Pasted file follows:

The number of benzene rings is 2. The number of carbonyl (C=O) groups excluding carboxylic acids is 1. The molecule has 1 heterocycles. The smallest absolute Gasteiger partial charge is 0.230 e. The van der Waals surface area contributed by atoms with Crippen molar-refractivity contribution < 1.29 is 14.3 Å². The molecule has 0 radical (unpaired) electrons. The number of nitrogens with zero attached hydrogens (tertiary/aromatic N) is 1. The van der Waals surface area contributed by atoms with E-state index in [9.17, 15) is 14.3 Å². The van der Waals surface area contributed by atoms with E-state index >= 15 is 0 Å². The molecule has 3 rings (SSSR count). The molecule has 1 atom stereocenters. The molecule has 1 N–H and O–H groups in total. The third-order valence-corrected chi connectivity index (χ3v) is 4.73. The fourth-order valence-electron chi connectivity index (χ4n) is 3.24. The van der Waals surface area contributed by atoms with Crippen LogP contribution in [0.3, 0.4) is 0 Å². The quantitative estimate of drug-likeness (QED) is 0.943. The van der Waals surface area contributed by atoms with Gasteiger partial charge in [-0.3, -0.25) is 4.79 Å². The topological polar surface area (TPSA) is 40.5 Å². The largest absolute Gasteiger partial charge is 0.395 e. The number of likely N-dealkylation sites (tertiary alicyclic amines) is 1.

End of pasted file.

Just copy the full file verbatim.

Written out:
The number of benzene rings is 2. The number of carbonyl (C=O) groups excluding carboxylic acids is 1. The molecule has 1 heterocycles. The smallest absolute Gasteiger partial charge is 0.230 e. The van der Waals surface area contributed by atoms with Crippen molar-refractivity contribution < 1.29 is 14.3 Å². The molecule has 0 radical (unpaired) electrons. The number of nitrogens with zero attached hydrogens (tertiary/aromatic N) is 1. The van der Waals surface area contributed by atoms with E-state index in [9.17, 15) is 14.3 Å². The van der Waals surface area contributed by atoms with E-state index >= 15 is 0 Å². The molecule has 3 rings (SSSR count). The molecule has 1 atom stereocenters. The molecule has 1 N–H and O–H groups in total. The third-order valence-corrected chi connectivity index (χ3v) is 4.73. The fourth-order valence-electron chi connectivity index (χ4n) is 3.24. The van der Waals surface area contributed by atoms with Crippen LogP contribution in [0.3, 0.4) is 0 Å². The quantitative estimate of drug-likeness (QED) is 0.943. The van der Waals surface area contributed by atoms with Gasteiger partial charge in [-0.3, -0.25) is 4.79 Å². The topological polar surface area (TPSA) is 40.5 Å². The largest absolute Gasteiger partial charge is 0.395 e. The number of likely N-dealkylation sites (tertiary alicyclic amines) is 1.